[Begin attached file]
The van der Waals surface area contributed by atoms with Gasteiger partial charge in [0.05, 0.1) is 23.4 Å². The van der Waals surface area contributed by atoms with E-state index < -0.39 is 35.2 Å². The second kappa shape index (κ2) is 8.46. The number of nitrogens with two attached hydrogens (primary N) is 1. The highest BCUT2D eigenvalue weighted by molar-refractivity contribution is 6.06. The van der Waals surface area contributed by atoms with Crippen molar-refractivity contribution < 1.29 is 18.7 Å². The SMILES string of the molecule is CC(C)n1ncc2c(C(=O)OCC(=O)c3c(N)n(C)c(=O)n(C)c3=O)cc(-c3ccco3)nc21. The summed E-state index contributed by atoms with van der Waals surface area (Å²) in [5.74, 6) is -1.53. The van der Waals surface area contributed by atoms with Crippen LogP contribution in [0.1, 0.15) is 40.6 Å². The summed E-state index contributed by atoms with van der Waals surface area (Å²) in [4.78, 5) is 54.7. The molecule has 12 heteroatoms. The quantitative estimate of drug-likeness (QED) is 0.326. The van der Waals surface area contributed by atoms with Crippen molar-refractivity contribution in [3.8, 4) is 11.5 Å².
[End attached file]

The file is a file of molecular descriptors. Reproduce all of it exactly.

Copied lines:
The van der Waals surface area contributed by atoms with Gasteiger partial charge in [0.05, 0.1) is 23.4 Å². The van der Waals surface area contributed by atoms with E-state index < -0.39 is 35.2 Å². The second kappa shape index (κ2) is 8.46. The number of nitrogens with two attached hydrogens (primary N) is 1. The highest BCUT2D eigenvalue weighted by molar-refractivity contribution is 6.06. The van der Waals surface area contributed by atoms with Crippen molar-refractivity contribution < 1.29 is 18.7 Å². The SMILES string of the molecule is CC(C)n1ncc2c(C(=O)OCC(=O)c3c(N)n(C)c(=O)n(C)c3=O)cc(-c3ccco3)nc21. The summed E-state index contributed by atoms with van der Waals surface area (Å²) in [5.74, 6) is -1.53. The van der Waals surface area contributed by atoms with Crippen LogP contribution in [0.1, 0.15) is 40.6 Å². The summed E-state index contributed by atoms with van der Waals surface area (Å²) in [4.78, 5) is 54.7. The molecule has 12 heteroatoms. The quantitative estimate of drug-likeness (QED) is 0.326. The van der Waals surface area contributed by atoms with Crippen molar-refractivity contribution in [3.8, 4) is 11.5 Å².